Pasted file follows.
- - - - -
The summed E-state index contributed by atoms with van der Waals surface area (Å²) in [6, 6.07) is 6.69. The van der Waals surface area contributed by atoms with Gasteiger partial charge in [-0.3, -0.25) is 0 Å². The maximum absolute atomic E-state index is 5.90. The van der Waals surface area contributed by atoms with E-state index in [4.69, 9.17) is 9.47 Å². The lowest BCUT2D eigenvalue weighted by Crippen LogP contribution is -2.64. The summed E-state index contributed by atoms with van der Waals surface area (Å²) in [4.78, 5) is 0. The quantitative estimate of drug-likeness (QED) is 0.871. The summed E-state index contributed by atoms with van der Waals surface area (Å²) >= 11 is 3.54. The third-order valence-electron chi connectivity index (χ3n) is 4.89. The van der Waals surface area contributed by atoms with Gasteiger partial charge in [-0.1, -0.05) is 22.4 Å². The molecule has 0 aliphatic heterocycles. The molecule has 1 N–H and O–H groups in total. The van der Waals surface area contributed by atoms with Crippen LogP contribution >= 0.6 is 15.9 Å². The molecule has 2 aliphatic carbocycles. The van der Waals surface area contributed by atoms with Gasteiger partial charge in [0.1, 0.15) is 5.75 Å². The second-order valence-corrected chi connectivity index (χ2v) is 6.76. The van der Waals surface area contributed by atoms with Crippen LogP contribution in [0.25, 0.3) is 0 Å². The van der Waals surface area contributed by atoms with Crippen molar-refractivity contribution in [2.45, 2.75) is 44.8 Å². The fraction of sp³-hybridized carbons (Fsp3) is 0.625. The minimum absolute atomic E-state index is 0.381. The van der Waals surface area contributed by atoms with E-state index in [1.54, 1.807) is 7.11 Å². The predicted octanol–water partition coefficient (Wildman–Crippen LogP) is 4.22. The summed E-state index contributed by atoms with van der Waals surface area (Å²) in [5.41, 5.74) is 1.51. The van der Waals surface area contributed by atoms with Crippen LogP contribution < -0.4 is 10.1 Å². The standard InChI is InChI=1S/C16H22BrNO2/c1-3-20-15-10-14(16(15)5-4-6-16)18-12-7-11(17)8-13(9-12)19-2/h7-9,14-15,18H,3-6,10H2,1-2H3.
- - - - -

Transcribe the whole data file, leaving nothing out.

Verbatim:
The summed E-state index contributed by atoms with van der Waals surface area (Å²) in [6, 6.07) is 6.69. The van der Waals surface area contributed by atoms with Gasteiger partial charge in [-0.3, -0.25) is 0 Å². The maximum absolute atomic E-state index is 5.90. The van der Waals surface area contributed by atoms with E-state index in [4.69, 9.17) is 9.47 Å². The lowest BCUT2D eigenvalue weighted by Crippen LogP contribution is -2.64. The summed E-state index contributed by atoms with van der Waals surface area (Å²) in [4.78, 5) is 0. The quantitative estimate of drug-likeness (QED) is 0.871. The summed E-state index contributed by atoms with van der Waals surface area (Å²) >= 11 is 3.54. The third-order valence-electron chi connectivity index (χ3n) is 4.89. The van der Waals surface area contributed by atoms with Gasteiger partial charge in [-0.1, -0.05) is 22.4 Å². The molecule has 0 aliphatic heterocycles. The molecule has 1 N–H and O–H groups in total. The van der Waals surface area contributed by atoms with Crippen LogP contribution >= 0.6 is 15.9 Å². The molecule has 2 aliphatic carbocycles. The van der Waals surface area contributed by atoms with Gasteiger partial charge in [0.1, 0.15) is 5.75 Å². The second-order valence-corrected chi connectivity index (χ2v) is 6.76. The van der Waals surface area contributed by atoms with Crippen LogP contribution in [0.25, 0.3) is 0 Å². The van der Waals surface area contributed by atoms with Crippen molar-refractivity contribution in [2.45, 2.75) is 44.8 Å². The fraction of sp³-hybridized carbons (Fsp3) is 0.625. The minimum absolute atomic E-state index is 0.381. The van der Waals surface area contributed by atoms with E-state index in [1.54, 1.807) is 7.11 Å². The predicted octanol–water partition coefficient (Wildman–Crippen LogP) is 4.22. The summed E-state index contributed by atoms with van der Waals surface area (Å²) in [5.41, 5.74) is 1.51. The van der Waals surface area contributed by atoms with Crippen LogP contribution < -0.4 is 10.1 Å². The standard InChI is InChI=1S/C16H22BrNO2/c1-3-20-15-10-14(16(15)5-4-6-16)18-12-7-11(17)8-13(9-12)19-2/h7-9,14-15,18H,3-6,10H2,1-2H3.